2. Linework: line weight, line types, line density, contrast, and heirarchy
       3. Tools: pencils, pens, markers, and color pencils
       4. Views: plan, elevation, section, isometric, and planometric
       5. Perspective: one-point, two-point, and three-point
       6. Conceptual drawings: parti diagram, adjacency diagrams, circulation diagram, and site analysis
       7. Other types of sketching techniques: contour drawings, gesture sketching, and analytical sketching
   B. Other means of 2D representation
       1. Collage
       2. Compositing
       3. Painting
II. Three-Dimensional (3D) Creation Fundamentals
   A. Basics of physical modeling
       1. Materials: foamcore, paper, chipboard, cardboard, balsa, and adhesives
       2. Tools: craft/utility knives, scissors, saws, clamps, cutting mat, and metal straight edges
       3. Techniques: cutting, gluing, and clamping
   B. Form and space creation from surface: curved and folded planes, and faceted surfaces
   C. Formal transformations: uniform/nonuniform scale, rotation, position, repetition, and rhythm
   D. Additive and subtractive composition
III. Design Process
   A. Idea-based design outcomes and goals
   B. Employment of design theory fundamentals
   C. Iterative design process: create and validate cycle
   D. The architectural parti
IV. Design Language
   A. Building blocks: point, line, surface, mass, and form
   B. Formal qualities: size, scale, perspective, position, tone, color, texture, repetition, and rhythm
   C. Implicit and explicit space
   D. Ordering systems: grid, network, cluster, datum, radial, linear, and network
   E. Hierarchy
   F. Gestalt perception principles of design
       1. Figure/ground
       2. Proximity
       3. Common fate
       4. Similarity
       5. Continuity
       6. Past experience
       7. Closure
       8. Symmetry and order
       9. Common region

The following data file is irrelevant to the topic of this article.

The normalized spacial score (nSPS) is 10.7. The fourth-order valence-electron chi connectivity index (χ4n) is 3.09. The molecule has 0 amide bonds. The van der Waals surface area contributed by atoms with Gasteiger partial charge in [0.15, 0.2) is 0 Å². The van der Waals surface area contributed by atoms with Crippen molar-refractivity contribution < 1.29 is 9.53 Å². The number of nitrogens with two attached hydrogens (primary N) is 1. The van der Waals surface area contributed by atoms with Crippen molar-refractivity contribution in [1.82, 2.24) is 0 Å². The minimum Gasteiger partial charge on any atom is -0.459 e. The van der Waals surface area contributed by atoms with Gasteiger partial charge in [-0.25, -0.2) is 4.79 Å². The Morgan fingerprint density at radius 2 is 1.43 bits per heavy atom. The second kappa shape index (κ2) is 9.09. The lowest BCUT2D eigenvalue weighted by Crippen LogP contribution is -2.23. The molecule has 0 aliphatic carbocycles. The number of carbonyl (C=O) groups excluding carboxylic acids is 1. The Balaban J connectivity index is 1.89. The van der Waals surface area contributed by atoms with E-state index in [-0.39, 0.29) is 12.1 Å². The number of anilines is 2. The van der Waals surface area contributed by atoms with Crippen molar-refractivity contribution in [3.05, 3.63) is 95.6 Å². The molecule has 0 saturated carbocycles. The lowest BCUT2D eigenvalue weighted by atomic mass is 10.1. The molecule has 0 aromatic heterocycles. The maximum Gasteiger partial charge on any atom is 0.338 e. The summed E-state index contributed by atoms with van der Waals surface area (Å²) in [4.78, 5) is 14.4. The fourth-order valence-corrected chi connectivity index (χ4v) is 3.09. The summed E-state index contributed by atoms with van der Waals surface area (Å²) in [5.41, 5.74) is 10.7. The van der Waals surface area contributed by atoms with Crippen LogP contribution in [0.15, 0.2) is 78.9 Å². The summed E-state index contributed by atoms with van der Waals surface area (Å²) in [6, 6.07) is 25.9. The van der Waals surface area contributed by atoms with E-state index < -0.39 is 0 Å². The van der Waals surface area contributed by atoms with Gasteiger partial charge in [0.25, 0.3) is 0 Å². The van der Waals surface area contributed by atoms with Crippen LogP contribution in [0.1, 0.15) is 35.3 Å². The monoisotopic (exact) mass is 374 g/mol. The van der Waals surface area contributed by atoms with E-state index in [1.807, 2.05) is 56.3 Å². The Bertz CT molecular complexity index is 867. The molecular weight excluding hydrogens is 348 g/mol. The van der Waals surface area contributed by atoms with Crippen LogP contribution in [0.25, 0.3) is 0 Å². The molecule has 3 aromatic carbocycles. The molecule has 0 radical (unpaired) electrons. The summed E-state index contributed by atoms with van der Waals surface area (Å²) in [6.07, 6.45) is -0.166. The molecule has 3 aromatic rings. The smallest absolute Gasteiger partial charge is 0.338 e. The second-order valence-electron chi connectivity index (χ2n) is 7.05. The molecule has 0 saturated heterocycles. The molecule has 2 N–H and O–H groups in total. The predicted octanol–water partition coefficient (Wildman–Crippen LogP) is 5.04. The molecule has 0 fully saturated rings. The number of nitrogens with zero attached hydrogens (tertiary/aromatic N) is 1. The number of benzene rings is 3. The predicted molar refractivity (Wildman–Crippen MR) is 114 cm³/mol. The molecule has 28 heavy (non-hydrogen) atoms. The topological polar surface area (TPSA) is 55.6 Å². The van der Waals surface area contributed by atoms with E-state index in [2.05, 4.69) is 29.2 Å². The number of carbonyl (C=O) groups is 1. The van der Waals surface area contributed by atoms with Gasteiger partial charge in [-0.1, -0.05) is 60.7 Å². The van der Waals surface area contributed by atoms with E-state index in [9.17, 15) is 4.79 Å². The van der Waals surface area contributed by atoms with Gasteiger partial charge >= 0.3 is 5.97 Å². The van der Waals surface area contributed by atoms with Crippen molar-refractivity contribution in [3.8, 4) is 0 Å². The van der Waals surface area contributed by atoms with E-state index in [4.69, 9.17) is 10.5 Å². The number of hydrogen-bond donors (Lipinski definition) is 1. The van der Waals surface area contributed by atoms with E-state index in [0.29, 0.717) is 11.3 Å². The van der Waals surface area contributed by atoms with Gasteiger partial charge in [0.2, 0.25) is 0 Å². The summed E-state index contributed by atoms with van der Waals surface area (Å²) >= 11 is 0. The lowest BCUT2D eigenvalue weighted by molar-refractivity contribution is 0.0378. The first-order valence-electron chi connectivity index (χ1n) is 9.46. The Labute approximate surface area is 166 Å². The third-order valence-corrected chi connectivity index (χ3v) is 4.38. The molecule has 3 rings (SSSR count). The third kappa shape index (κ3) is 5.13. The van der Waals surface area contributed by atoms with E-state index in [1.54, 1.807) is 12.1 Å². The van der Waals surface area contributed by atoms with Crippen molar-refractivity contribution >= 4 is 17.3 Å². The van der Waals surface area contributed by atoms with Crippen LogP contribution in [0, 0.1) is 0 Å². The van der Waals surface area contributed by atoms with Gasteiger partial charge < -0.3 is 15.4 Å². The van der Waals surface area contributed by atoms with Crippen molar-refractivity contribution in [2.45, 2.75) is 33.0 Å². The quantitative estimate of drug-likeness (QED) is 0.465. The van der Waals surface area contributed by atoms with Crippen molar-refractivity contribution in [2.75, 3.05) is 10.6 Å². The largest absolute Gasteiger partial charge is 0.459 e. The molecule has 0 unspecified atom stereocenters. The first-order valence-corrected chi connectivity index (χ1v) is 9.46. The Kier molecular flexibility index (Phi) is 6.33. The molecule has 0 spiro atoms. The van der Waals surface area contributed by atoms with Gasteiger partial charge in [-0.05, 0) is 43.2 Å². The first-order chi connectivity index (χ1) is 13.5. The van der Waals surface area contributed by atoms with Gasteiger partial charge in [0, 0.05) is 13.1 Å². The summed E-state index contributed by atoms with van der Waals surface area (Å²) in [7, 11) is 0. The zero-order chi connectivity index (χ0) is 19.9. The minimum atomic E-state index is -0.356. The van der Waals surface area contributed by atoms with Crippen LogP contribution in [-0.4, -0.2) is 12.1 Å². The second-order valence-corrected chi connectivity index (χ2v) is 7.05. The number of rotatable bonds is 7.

10. Focal point
   G. Color theory
       1. Gamut
       2. The color wheel
       3. Color themes: monochromatic, complementary, split-complementary, analogous, triad, tetradic, and pure color
       4. Tone, shade, and tint
       5. Cultural and psychological implications and significance of color
 
The above Topics and Scope apply to both lecture and lab course components in an integrated format.

Assignments:
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Lecture- and Lab-related Assignments:
1. Project-based design exercise(s) (1-4)
2. Project-based design presentations (5-10)
3. Design theory investigations vignettes (3-6)
4. Midterm critical analysis and written reflection (1)
5. Final collaborative design project (1)
6. Final project jury presentation, critical analysis, and written reflection (1)

Methods of Evaluation/Basis of Grade.
Writing: Assessment tools that demonstrate writing skill and/or require students to select, organize and explain ideas in writing.Writing
10 - 20%
Critical analysis and reflections, design theory investigations
Problem solving: Assessment tools, other than exams, that demonstrate competence in computational or non-computational problem solving skills.Problem Solving
40 - 60%
Design exercise(s) and final collaborative design project
Skill Demonstrations: All skill-based and physical demonstrations used for assessment purposes including skill performance exams.Skill Demonstrations
10 - 30%
Project presentations and critical analyses
Exams: All forms of formal testing, other than skill performance exams.Exams
0 - 0%
None
Other: Includes any assessment tools that do not logically fit into the above categories.Other Category
5 - 15%
Critical analyses and participation


Representative Textbooks and Materials:
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Architecture: Form, Space, and Order. 5th ed. Ching, Francis D. K. Wiley. 2023.
Instructor prepared materials